Friday, January 13, 2012

Apparently, Crime* does pay

You remember back in November when the story broke that long time City of Trenton employee and AFSCME local president Dave Tallone was charged by the Mercer County Prosecutor's Office with fraudulently obtaining city contracts, right?

You don't?

Then read Lisa Coryell's article from the Times, November 11, 2011.

And you remember when, on the heel of those charges, the City of Trenton issued a release stating that Mr. Tallone was to be suspended immediately without pay?  If not, here's the press release on the city website.
 Well, what if we told you that Mr. Tallone has not missed a day of pay in the past two plus months?

We didn't either. that is not until we checked his payroll records and discovered that Mr. Tallone has been collecting "sick pay", "holiday pay" and, of course, his "longevity pay" ever since his alleged suspension. 

Seems as though Mr. Tallone was never technically suspended. Sources are saying the city, in the persons of acting Business Administrator Anthony Roberts and/or acting Public Works Director Harold Hall, never provided Mr. Tallone with the required Loudermill hearing and notice of suspension.  There doesn't seem to be any reason to not have provided this "due process" to Mr. Tallone. He didn't even have to be present for them to hold a hearing and draft a notice to send to him.

The city just didn't seem to do it in the 30 days allotted.  So now Mr. Tallone enjoys a taxpayer paid vacation while awaiting the disposition of his case.

Was this by design or default?  Maybe Mr. Bocchini or the new state Attorney General should seek answers to that question.

UPDATE: The Trentonian has posted a story on line here wherein highyl paid contract labor attorney for the city Steve Glickman claims that Tallone's charges were not serious enough to allow suspension without pay.  Glickman goes on to explain that Tallone could be suspended with pay, but that would be like giving him a "paid vacation." 

Mr. Glickman, what is Mr. Tallone getting now but paid for not doing anything?  Sounds like a paid vacation to us.
*We use the term "Crime" here to make the reference to the old saw that crime doesn't pay. We fully recognize that Mr. Tallone was only charged with criminal acts and as yet has not been found guilty of any crime.  Innocent until proven guilty and all that.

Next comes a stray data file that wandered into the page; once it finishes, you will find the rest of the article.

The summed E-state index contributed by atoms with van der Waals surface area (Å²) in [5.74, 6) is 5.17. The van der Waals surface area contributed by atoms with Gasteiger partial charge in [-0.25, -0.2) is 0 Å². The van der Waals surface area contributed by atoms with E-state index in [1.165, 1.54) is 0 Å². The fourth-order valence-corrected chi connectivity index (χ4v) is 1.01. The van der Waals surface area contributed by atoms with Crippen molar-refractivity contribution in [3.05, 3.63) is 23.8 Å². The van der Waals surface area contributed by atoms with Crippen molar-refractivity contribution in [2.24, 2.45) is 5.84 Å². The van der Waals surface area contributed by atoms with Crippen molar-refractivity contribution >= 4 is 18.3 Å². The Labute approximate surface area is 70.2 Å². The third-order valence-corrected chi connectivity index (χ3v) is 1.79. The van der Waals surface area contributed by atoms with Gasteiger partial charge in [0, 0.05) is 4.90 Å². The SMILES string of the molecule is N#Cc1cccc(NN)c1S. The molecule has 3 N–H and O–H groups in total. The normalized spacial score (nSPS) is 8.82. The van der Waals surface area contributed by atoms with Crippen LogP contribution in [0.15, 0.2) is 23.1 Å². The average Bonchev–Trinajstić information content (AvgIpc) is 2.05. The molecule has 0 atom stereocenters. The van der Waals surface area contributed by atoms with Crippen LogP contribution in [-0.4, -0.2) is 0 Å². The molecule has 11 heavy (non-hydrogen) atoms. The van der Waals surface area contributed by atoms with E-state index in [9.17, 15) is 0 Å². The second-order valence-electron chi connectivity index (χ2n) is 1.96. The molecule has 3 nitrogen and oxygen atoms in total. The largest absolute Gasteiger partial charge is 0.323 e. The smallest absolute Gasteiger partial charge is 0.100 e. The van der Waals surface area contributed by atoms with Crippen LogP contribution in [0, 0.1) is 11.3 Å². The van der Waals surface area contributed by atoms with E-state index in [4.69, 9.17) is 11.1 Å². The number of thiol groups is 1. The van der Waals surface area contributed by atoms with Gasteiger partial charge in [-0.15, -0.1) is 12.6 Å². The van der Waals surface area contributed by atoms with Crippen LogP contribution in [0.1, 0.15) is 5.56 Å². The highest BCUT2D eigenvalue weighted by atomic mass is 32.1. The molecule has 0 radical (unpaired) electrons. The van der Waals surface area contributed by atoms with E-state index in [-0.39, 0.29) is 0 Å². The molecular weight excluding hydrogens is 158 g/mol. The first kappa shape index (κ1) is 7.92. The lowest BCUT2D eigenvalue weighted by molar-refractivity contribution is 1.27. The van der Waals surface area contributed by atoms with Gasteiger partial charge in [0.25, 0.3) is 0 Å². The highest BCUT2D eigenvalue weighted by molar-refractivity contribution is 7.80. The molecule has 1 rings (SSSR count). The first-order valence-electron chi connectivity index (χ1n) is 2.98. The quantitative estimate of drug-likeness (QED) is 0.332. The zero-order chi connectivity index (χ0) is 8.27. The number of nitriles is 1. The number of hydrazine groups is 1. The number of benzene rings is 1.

Anonymous said...

Wow. Thanks for keeping track of city hall antics and holding several pairs of feet to the fire. This is appalling!

Greg Forester said...

What's really horrible is what the long line of stories like this says about the broken nature of Trenton gov't. Too many elected officials accept the pillaging of the treasury by themselves, or others. I think this makes a powerful case for what many have been saying recently - maybe its time to change the city's form of government.

In Trenton, there is a total lack of the checks and balances needed for a functioning strong-mayor system. Not sure what the answer is --- I don't really like Many of the alternatives offered in NJ law, such as electing council persons who select a chairman with mayoral powers.

Generally, I believe the soluton lies in political insulation. Theft and incompetence could be negated in a system that tasks hired, resident professionals with day-to-day city operations who are directed by council persons elected to short, staggered terms and responsible for setting broad budgetary and policy priorities.

Trenton needs jobs! Anything that doesn't create jobs and ratable - including wasteful, incompetent mayors who empower crooks - is a waste of time.

Old Mill Hill said...

Greg, there are two forms of Council/Manager government available to Trentonians if they want it. In one, the "Mayor" is chosen from amongst the elected councilpersons much as our current council chooses its presiding officer. And in fact, that is really all that the "Mayor" is under the council/manager form of government. The other option is to have the "Mayor" directly elected by the voters, but said person is still little more than a presiding officer and ceremonial figurehead.

At the very least, in either of the above cases, we minimize if not eliminate all together the probablity of an elected mayor running and controlling a slate that is the majority on council.

More important is your suggestion that the council go on staggered terms. We agree wholeheartedly. It not only allows for fresh blood and the elimination (or reduction) of political dynasties, it also is a guard against the situation we had in July 2010 with essentially an all new council of inexperienced neophytes (Councilman Muschal having only served a few months with the prior body).

One of the big problems is that the elected positions have become more status symbols than change agents and the city suffers for it.